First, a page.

the vinyl project

They cut discs … now he cuts theirs
publication: The Sydney Morning Herald
writer: Louise Schwartzkoff
date: October 22, 2008
artist: Manne schulze
exhibition: squaring the circle

TO MANNE SCHULZE, Kamahl's 1969 vinyl LP Dreams Of Love is a thing of beauty. Not for its music as such but for its aesthetic appeal.

In the name of art, Schulze took to Kamahl's records with a band saw, carved them into pieces, and reassembled them into large abstract works. An Olivia Newton-John boxed set received the same treatment, as did the Seekers' Big Hits. Schulze quickly points out that these are not his own records. His taste runs more to Led Zeppelin, Kraftwerk and the occasional Beethoven symphony. "I didn't touch my own stuff," he says. "Except for some really obscure rubbish that I shouldn't have bought in the first place.

He has long thought LPs would make a spectacular artistic medium but could not bring himself to destroy his own collection. He found the raw material he needed a few years ago when a friend's father died, leaving behind a box of records, mostly classical and crooners.

Apart from an album of Abba songs played by an accordion orchestra, which he saved for its absurdity, he sliced them all into shapes and stuck them onto aluminium backing, forming patterns and geometric shapes.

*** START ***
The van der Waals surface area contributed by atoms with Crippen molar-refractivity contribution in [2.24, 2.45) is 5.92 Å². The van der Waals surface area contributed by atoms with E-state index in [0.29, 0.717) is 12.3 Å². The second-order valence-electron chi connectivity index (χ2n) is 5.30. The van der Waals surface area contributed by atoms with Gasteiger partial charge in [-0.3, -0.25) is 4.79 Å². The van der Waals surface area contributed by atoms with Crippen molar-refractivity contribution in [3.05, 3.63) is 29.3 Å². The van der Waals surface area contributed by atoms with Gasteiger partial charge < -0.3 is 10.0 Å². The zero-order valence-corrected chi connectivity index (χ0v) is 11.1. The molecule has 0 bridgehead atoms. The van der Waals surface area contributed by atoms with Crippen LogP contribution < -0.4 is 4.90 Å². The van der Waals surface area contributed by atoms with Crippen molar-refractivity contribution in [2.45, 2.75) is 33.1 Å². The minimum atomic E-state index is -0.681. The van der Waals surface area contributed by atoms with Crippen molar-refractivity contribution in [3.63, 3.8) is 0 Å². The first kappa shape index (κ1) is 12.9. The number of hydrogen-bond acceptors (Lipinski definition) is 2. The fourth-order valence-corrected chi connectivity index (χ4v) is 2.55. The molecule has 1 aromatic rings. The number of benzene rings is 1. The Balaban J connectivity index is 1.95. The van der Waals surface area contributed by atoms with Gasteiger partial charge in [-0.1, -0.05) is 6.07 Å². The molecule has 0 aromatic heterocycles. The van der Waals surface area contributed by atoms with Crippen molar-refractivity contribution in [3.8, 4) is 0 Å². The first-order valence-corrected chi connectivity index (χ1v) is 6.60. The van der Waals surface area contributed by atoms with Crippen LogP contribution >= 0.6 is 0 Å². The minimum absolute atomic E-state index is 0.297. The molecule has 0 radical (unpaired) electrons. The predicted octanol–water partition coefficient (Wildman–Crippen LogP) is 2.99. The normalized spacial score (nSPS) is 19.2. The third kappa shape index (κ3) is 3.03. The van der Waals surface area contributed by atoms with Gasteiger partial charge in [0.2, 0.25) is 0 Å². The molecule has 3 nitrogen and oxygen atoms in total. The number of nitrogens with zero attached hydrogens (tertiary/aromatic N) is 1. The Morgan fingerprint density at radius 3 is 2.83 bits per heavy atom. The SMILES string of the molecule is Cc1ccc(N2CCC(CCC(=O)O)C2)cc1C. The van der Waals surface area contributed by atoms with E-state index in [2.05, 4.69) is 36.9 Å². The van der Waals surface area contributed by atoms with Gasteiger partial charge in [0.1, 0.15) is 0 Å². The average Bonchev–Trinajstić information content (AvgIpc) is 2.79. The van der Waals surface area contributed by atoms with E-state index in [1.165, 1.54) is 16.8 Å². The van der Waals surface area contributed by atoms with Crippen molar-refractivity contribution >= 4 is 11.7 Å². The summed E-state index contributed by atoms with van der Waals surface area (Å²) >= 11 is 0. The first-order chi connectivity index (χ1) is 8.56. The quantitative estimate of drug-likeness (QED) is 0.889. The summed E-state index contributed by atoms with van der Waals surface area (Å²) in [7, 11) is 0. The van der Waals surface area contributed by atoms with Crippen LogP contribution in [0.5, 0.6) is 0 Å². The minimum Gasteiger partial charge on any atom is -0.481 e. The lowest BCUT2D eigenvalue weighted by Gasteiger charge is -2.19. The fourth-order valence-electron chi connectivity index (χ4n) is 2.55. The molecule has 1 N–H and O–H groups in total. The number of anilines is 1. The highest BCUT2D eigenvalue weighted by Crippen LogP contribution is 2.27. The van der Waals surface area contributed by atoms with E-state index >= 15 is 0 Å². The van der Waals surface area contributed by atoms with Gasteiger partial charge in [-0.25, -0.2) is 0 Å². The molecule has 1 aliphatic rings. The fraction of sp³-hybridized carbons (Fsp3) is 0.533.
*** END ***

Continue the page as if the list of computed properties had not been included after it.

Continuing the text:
The largest work in Schulze's Newtown show, Squaring The Circle, is a shiny black square made from hundreds of vinyl fragments. The grooves cast reflections in every direction. Other works use coloured labels and record sleeves. Both Sony BMG and APRA have expressed interest in some of the assemblages on display.

"It's a great way to work once you get the hang of it," Schulze says. "The records are brittle and flexible at the same time. The surfaces change depending on the light."

Once he had exhausted the original box of records, he scoured second-hand stores and begged friends to donate their collections. Though most of his donors had long since abandoned their record players, they still had records hidden away in boxes in attics and garden sheds.

"I know lots of people who don't listen to them any more but they just can't let them go," he says. "And that's what makes them such an interesting curio. There are all these memories attached to them. Even though you can't listen to them any more, the memories and the music are still there."

For Schulze, this project is part of an enduring interest in recycling the work of others. Several years ago he was one of a group who called themselves "daubists", artists who manipulate and add additional images to original works by other artists. Some saw them as vandals but Schulze believes they were salvaging cultural detritus and giving it new life and relevance.

The same goes for these records, he says. "I'm using material which has been discarded to give it an aesthetic overhaul so it can be appreciated again."